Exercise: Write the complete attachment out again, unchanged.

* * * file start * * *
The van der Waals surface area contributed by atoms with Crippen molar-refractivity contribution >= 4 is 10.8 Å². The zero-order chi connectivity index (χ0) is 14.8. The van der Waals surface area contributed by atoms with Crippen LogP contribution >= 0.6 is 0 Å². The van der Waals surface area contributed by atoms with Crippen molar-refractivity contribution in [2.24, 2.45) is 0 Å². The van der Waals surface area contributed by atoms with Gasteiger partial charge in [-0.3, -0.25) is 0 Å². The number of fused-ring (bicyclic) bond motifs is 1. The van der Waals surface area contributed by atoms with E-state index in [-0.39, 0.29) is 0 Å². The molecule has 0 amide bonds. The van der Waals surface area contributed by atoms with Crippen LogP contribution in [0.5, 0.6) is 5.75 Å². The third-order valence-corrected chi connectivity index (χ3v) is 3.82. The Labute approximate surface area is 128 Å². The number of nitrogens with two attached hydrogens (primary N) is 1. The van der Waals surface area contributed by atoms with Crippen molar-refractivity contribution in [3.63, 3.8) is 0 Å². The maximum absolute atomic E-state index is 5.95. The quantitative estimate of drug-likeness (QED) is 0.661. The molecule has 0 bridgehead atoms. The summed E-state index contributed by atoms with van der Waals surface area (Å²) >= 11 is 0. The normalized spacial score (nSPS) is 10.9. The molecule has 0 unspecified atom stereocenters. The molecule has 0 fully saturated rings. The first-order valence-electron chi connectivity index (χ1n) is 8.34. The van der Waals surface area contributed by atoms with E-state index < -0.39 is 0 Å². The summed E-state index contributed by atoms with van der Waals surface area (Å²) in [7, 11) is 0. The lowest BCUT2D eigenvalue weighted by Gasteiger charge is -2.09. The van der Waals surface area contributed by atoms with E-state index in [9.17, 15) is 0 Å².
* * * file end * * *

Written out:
The van der Waals surface area contributed by atoms with Crippen molar-refractivity contribution >= 4 is 10.8 Å². The zero-order chi connectivity index (χ0) is 14.8. The van der Waals surface area contributed by atoms with Crippen LogP contribution >= 0.6 is 0 Å². The van der Waals surface area contributed by atoms with Crippen molar-refractivity contribution in [2.24, 2.45) is 0 Å². The van der Waals surface area contributed by atoms with Gasteiger partial charge in [-0.3, -0.25) is 0 Å². The number of fused-ring (bicyclic) bond motifs is 1. The van der Waals surface area contributed by atoms with E-state index in [-0.39, 0.29) is 0 Å². The molecule has 0 amide bonds. The van der Waals surface area contributed by atoms with Crippen LogP contribution in [0.5, 0.6) is 5.75 Å². The third-order valence-corrected chi connectivity index (χ3v) is 3.82. The Labute approximate surface area is 128 Å². The number of nitrogens with two attached hydrogens (primary N) is 1. The van der Waals surface area contributed by atoms with Crippen molar-refractivity contribution in [3.63, 3.8) is 0 Å². The maximum absolute atomic E-state index is 5.95. The quantitative estimate of drug-likeness (QED) is 0.661. The molecule has 0 bridgehead atoms. The summed E-state index contributed by atoms with van der Waals surface area (Å²) >= 11 is 0. The normalized spacial score (nSPS) is 10.9. The molecule has 0 unspecified atom stereocenters. The molecule has 0 fully saturated rings. The first-order valence-electron chi connectivity index (χ1n) is 8.34. The van der Waals surface area contributed by atoms with E-state index < -0.39 is 0 Å². The summed E-state index contributed by atoms with van der Waals surface area (Å²) in [7, 11) is 0. The lowest BCUT2D eigenvalue weighted by Gasteiger charge is -2.09. The van der Waals surface area contributed by atoms with E-state index in [9.17, 15) is 0 Å².